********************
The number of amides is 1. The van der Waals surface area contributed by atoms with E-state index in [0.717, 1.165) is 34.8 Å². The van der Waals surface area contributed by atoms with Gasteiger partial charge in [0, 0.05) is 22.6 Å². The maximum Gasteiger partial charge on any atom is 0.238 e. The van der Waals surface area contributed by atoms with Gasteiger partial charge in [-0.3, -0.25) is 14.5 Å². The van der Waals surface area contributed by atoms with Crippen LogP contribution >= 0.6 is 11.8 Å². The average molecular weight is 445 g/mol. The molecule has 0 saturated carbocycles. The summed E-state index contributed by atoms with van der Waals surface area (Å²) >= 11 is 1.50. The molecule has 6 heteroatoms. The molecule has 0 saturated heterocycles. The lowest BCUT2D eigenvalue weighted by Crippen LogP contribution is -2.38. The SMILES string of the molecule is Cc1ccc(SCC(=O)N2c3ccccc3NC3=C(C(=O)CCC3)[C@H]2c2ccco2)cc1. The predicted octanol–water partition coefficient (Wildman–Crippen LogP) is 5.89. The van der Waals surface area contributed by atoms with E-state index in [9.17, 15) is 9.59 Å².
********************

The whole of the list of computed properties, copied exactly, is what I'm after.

The number of amides is 1. The van der Waals surface area contributed by atoms with E-state index in [0.717, 1.165) is 34.8 Å². The van der Waals surface area contributed by atoms with Gasteiger partial charge in [0, 0.05) is 22.6 Å². The maximum Gasteiger partial charge on any atom is 0.238 e. The van der Waals surface area contributed by atoms with Gasteiger partial charge in [-0.3, -0.25) is 14.5 Å². The van der Waals surface area contributed by atoms with Crippen LogP contribution >= 0.6 is 11.8 Å². The average molecular weight is 445 g/mol. The molecule has 0 saturated carbocycles. The summed E-state index contributed by atoms with van der Waals surface area (Å²) >= 11 is 1.50. The molecule has 6 heteroatoms. The molecule has 0 saturated heterocycles. The lowest BCUT2D eigenvalue weighted by Crippen LogP contribution is -2.38. The SMILES string of the molecule is Cc1ccc(SCC(=O)N2c3ccccc3NC3=C(C(=O)CCC3)[C@H]2c2ccco2)cc1. The predicted octanol–water partition coefficient (Wildman–Crippen LogP) is 5.89. The van der Waals surface area contributed by atoms with E-state index in [9.17, 15) is 9.59 Å².